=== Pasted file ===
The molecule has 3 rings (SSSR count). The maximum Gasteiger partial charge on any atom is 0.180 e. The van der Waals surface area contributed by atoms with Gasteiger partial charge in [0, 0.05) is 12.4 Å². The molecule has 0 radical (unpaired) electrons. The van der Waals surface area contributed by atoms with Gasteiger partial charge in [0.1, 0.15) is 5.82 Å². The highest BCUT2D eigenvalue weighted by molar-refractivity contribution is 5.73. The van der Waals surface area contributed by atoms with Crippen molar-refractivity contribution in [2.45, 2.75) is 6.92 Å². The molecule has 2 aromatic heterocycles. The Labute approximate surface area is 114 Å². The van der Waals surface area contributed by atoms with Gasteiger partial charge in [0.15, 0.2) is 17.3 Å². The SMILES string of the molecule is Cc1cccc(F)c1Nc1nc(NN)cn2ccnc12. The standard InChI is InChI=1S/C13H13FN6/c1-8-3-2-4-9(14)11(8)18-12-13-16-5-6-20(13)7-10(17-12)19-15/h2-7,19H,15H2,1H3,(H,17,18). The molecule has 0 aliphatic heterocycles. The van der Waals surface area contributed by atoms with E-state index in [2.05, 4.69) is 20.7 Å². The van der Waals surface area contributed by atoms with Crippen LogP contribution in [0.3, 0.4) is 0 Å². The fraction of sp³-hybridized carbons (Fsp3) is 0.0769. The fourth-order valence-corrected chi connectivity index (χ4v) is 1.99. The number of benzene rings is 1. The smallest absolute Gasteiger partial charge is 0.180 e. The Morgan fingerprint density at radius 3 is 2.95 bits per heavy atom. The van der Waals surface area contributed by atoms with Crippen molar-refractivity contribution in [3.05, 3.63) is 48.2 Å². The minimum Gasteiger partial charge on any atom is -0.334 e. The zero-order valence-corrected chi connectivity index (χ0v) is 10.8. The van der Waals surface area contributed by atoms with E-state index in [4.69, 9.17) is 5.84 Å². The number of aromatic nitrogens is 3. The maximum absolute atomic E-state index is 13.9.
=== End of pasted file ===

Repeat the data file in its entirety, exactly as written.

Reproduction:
The molecule has 3 rings (SSSR count). The maximum Gasteiger partial charge on any atom is 0.180 e. The van der Waals surface area contributed by atoms with Gasteiger partial charge in [0, 0.05) is 12.4 Å². The molecule has 0 radical (unpaired) electrons. The van der Waals surface area contributed by atoms with Gasteiger partial charge in [0.1, 0.15) is 5.82 Å². The highest BCUT2D eigenvalue weighted by molar-refractivity contribution is 5.73. The van der Waals surface area contributed by atoms with Crippen molar-refractivity contribution in [2.45, 2.75) is 6.92 Å². The molecule has 2 aromatic heterocycles. The Labute approximate surface area is 114 Å². The van der Waals surface area contributed by atoms with Gasteiger partial charge in [0.15, 0.2) is 17.3 Å². The SMILES string of the molecule is Cc1cccc(F)c1Nc1nc(NN)cn2ccnc12. The standard InChI is InChI=1S/C13H13FN6/c1-8-3-2-4-9(14)11(8)18-12-13-16-5-6-20(13)7-10(17-12)19-15/h2-7,19H,15H2,1H3,(H,17,18). The molecule has 0 aliphatic heterocycles. The van der Waals surface area contributed by atoms with E-state index in [2.05, 4.69) is 20.7 Å². The van der Waals surface area contributed by atoms with Crippen LogP contribution in [0.3, 0.4) is 0 Å². The fraction of sp³-hybridized carbons (Fsp3) is 0.0769. The fourth-order valence-corrected chi connectivity index (χ4v) is 1.99. The number of benzene rings is 1. The smallest absolute Gasteiger partial charge is 0.180 e. The Morgan fingerprint density at radius 3 is 2.95 bits per heavy atom. The van der Waals surface area contributed by atoms with Crippen molar-refractivity contribution in [3.05, 3.63) is 48.2 Å². The minimum Gasteiger partial charge on any atom is -0.334 e. The zero-order valence-corrected chi connectivity index (χ0v) is 10.8. The van der Waals surface area contributed by atoms with E-state index in [4.69, 9.17) is 5.84 Å². The number of aromatic nitrogens is 3. The maximum absolute atomic E-state index is 13.9.